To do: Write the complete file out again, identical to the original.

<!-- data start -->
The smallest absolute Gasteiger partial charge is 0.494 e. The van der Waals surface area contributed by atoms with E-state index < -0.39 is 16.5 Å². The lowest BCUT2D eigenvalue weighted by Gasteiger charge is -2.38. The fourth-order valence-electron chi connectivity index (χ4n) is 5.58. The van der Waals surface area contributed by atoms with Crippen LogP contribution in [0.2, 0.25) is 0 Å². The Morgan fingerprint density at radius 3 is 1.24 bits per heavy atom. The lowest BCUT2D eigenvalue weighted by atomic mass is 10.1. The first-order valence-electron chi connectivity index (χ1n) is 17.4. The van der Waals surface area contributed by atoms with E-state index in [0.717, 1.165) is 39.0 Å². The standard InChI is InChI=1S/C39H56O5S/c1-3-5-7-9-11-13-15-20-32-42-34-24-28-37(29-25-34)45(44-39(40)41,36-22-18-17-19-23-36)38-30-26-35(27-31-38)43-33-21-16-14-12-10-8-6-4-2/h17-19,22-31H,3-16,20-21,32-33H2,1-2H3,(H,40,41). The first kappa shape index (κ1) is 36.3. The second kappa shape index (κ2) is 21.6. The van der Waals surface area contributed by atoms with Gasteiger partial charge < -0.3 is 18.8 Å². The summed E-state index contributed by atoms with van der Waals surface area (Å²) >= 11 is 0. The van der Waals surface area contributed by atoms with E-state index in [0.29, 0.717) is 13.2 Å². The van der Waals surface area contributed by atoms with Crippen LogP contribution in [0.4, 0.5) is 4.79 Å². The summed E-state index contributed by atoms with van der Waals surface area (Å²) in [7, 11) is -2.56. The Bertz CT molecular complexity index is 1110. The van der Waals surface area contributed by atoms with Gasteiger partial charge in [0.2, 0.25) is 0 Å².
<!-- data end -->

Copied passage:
The smallest absolute Gasteiger partial charge is 0.494 e. The van der Waals surface area contributed by atoms with E-state index < -0.39 is 16.5 Å². The lowest BCUT2D eigenvalue weighted by Gasteiger charge is -2.38. The fourth-order valence-electron chi connectivity index (χ4n) is 5.58. The van der Waals surface area contributed by atoms with Crippen LogP contribution in [0.2, 0.25) is 0 Å². The Morgan fingerprint density at radius 3 is 1.24 bits per heavy atom. The lowest BCUT2D eigenvalue weighted by atomic mass is 10.1. The first-order valence-electron chi connectivity index (χ1n) is 17.4. The van der Waals surface area contributed by atoms with E-state index in [0.717, 1.165) is 39.0 Å². The standard InChI is InChI=1S/C39H56O5S/c1-3-5-7-9-11-13-15-20-32-42-34-24-28-37(29-25-34)45(44-39(40)41,36-22-18-17-19-23-36)38-30-26-35(27-31-38)43-33-21-16-14-12-10-8-6-4-2/h17-19,22-31H,3-16,20-21,32-33H2,1-2H3,(H,40,41). The first kappa shape index (κ1) is 36.3. The second kappa shape index (κ2) is 21.6. The van der Waals surface area contributed by atoms with Gasteiger partial charge < -0.3 is 18.8 Å². The summed E-state index contributed by atoms with van der Waals surface area (Å²) >= 11 is 0. The van der Waals surface area contributed by atoms with E-state index in [0.29, 0.717) is 13.2 Å². The van der Waals surface area contributed by atoms with Crippen LogP contribution in [0.4, 0.5) is 4.79 Å². The summed E-state index contributed by atoms with van der Waals surface area (Å²) in [7, 11) is -2.56. The Bertz CT molecular complexity index is 1110. The van der Waals surface area contributed by atoms with Gasteiger partial charge in [0.2, 0.25) is 0 Å².